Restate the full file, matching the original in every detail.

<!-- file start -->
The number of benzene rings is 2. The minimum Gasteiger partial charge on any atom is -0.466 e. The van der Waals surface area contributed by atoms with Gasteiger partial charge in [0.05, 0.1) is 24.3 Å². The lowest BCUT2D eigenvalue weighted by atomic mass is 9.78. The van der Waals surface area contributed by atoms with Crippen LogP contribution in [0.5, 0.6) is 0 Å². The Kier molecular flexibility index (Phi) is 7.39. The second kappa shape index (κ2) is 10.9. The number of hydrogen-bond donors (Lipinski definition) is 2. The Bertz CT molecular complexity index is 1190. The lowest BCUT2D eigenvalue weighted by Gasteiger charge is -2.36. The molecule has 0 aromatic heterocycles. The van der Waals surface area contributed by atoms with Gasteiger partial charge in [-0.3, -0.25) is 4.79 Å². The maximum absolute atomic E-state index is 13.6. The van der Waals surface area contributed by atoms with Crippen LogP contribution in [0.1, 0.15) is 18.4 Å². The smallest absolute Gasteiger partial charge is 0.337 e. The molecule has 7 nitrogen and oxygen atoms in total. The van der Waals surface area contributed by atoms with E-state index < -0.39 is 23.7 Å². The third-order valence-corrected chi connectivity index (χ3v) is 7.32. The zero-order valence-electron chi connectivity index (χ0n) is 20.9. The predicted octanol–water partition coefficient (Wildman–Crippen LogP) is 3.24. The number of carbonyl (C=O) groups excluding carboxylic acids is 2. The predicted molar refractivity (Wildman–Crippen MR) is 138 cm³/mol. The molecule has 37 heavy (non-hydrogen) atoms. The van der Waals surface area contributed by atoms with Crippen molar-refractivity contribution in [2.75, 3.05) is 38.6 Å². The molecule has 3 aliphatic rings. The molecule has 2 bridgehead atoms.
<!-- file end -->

The number of benzene rings is 2. The minimum Gasteiger partial charge on any atom is -0.466 e. The van der Waals surface area contributed by atoms with Gasteiger partial charge in [0.05, 0.1) is 24.3 Å². The lowest BCUT2D eigenvalue weighted by atomic mass is 9.78. The van der Waals surface area contributed by atoms with Crippen LogP contribution in [0.5, 0.6) is 0 Å². The Kier molecular flexibility index (Phi) is 7.39. The second kappa shape index (κ2) is 10.9. The number of hydrogen-bond donors (Lipinski definition) is 2. The Bertz CT molecular complexity index is 1190. The lowest BCUT2D eigenvalue weighted by Gasteiger charge is -2.36. The molecule has 0 aromatic heterocycles. The van der Waals surface area contributed by atoms with Gasteiger partial charge in [-0.3, -0.25) is 4.79 Å². The maximum absolute atomic E-state index is 13.6. The van der Waals surface area contributed by atoms with Crippen LogP contribution in [0.1, 0.15) is 18.4 Å². The smallest absolute Gasteiger partial charge is 0.337 e. The molecule has 7 nitrogen and oxygen atoms in total. The van der Waals surface area contributed by atoms with E-state index < -0.39 is 23.7 Å². The third-order valence-corrected chi connectivity index (χ3v) is 7.32. The zero-order valence-electron chi connectivity index (χ0n) is 20.9. The predicted octanol–water partition coefficient (Wildman–Crippen LogP) is 3.24. The number of carbonyl (C=O) groups excluding carboxylic acids is 2. The predicted molar refractivity (Wildman–Crippen MR) is 138 cm³/mol. The molecule has 37 heavy (non-hydrogen) atoms. The van der Waals surface area contributed by atoms with Crippen molar-refractivity contribution in [2.75, 3.05) is 38.6 Å². The molecule has 3 aliphatic rings. The molecule has 2 bridgehead atoms.